PKK makes 'final warning' to Turkish government on settlement process
The terrorist Kurdistan Workers' Party (PKK) issued what they said was a "final warning" to Turkey on Friday to take concrete steps to advance a settlement process aimed at ending a three-decade conflict, or be responsible for it grinding to a halt Today`s Zaman reported.
"As a movement we are warning the [ruling] AKP government for the last time ... If concrete steps are not taken in the shortest time on the subjects set out by our people and the public, the process will not advance and the AKP government will be responsible," the PKK said in a statement on one of its websites.
The reforms include steps to boost the rights of the Kurdish minority, including abolishing an anti-terrorism law under which thousands have been imprisoned for links to the PKK, granting full Kurdish-language education and lowering the threshold of votes which parties need to enter parliament.
As the process has faltered, there has been an increase in militant activity in mainly Kurdish southeast Turkey, which commentators say will complicate the government's task of enacting reforms without inflaming nationalist sentiment.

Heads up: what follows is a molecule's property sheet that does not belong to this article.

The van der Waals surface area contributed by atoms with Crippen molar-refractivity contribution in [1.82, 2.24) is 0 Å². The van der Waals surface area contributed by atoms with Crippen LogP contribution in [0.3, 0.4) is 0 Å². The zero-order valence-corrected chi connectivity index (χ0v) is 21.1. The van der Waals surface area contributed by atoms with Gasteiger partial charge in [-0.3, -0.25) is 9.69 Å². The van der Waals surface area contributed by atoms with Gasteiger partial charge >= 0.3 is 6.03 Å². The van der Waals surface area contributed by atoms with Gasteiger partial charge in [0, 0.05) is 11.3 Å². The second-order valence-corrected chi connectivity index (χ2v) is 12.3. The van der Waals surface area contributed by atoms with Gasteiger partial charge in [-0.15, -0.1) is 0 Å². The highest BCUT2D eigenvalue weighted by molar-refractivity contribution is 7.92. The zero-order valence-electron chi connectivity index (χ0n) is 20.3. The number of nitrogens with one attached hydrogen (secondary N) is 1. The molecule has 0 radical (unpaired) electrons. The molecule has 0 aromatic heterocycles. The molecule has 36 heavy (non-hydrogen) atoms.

Prime Minister Recep Tayyip Erdogan has invested considerable political capital in the process ahead of elections next year and is facing the biggest test of his decade in power after weeks of often violent anti-government protests.
Justice Ministry: Ocalan in good health
The Turkish Justice Ministry denied rumors spread in the media about Ocalan's health with a written statement published on its website on Friday stating that the PKK leader is in a good health.
The ministry said the medical examination results of the European Committee for the Prevention of Torture (CPT) and a health examination by several doctors on Thursday both showed that Ocalan is in good health. "Speculations made over Ocalan's health could negatively affect the settlement process," the statement added.
The PKK said there had been repeated calls for Ankara to allow an independent team of doctors to visit Ocalan on the prison island of Imrali, south of Istanbul, but the government had failed to respond. Ocalan, known by his followers as Apo, is known to suffer from an eye ailment.
The PKK, designated a terrorist organization by Turkey, the United States and European Union, also accused the government of supporting opposition groups involved in clashes with Kurds in northern Syria. Ankara rejects those accusations.
A Syrian Kurdish party with links to the PKK seized control this week of a Syrian town on Turkey's border after days of clashes with Syrian opposition fighters, prompting Ankara to repeat its vocal opposition to an autonomous Kurdish region emerging there.
"We have always said that de facto situations on a sectarian or ethnic basis in Syria are unacceptable and will result in greater crises," Foreign Minister Ahmet Davutoglu told a news conference in Ankara that Turkey had always opposed the emergence from the conflict of autonomous regions along sectarian or ethnic lines, warning they would "result in greater crises."